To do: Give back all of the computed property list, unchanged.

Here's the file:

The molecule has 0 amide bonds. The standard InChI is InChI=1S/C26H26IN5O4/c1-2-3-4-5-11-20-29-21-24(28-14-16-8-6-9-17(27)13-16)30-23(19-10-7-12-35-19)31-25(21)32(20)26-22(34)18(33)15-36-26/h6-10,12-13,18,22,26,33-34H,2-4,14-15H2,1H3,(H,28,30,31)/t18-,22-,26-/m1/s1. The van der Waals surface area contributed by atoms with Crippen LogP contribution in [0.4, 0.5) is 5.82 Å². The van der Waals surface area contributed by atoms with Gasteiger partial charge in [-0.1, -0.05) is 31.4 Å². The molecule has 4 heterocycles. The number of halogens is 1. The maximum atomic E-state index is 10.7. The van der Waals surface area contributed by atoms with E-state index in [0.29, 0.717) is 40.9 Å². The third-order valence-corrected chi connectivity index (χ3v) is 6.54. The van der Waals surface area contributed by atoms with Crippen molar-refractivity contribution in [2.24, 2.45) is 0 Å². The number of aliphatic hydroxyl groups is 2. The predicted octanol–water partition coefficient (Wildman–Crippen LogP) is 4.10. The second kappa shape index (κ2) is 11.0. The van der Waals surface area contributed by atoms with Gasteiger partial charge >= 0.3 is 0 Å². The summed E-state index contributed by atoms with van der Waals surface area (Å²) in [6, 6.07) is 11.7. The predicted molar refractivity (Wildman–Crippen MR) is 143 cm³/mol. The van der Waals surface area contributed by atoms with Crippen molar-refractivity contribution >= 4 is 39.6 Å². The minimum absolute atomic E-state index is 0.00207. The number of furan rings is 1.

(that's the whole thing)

The molecule has 0 amide bonds. The standard InChI is InChI=1S/C26H26IN5O4/c1-2-3-4-5-11-20-29-21-24(28-14-16-8-6-9-17(27)13-16)30-23(19-10-7-12-35-19)31-25(21)32(20)26-22(34)18(33)15-36-26/h6-10,12-13,18,22,26,33-34H,2-4,14-15H2,1H3,(H,28,30,31)/t18-,22-,26-/m1/s1. The van der Waals surface area contributed by atoms with Crippen LogP contribution in [0.4, 0.5) is 5.82 Å². The van der Waals surface area contributed by atoms with Gasteiger partial charge in [-0.1, -0.05) is 31.4 Å². The molecule has 4 heterocycles. The number of halogens is 1. The maximum atomic E-state index is 10.7. The van der Waals surface area contributed by atoms with E-state index in [0.29, 0.717) is 40.9 Å². The third-order valence-corrected chi connectivity index (χ3v) is 6.54. The van der Waals surface area contributed by atoms with Crippen molar-refractivity contribution in [2.24, 2.45) is 0 Å². The number of aliphatic hydroxyl groups is 2. The predicted octanol–water partition coefficient (Wildman–Crippen LogP) is 4.10. The second kappa shape index (κ2) is 11.0. The van der Waals surface area contributed by atoms with Gasteiger partial charge >= 0.3 is 0 Å². The summed E-state index contributed by atoms with van der Waals surface area (Å²) in [6, 6.07) is 11.7. The predicted molar refractivity (Wildman–Crippen MR) is 143 cm³/mol. The van der Waals surface area contributed by atoms with Crippen molar-refractivity contribution >= 4 is 39.6 Å². The minimum absolute atomic E-state index is 0.00207. The number of furan rings is 1.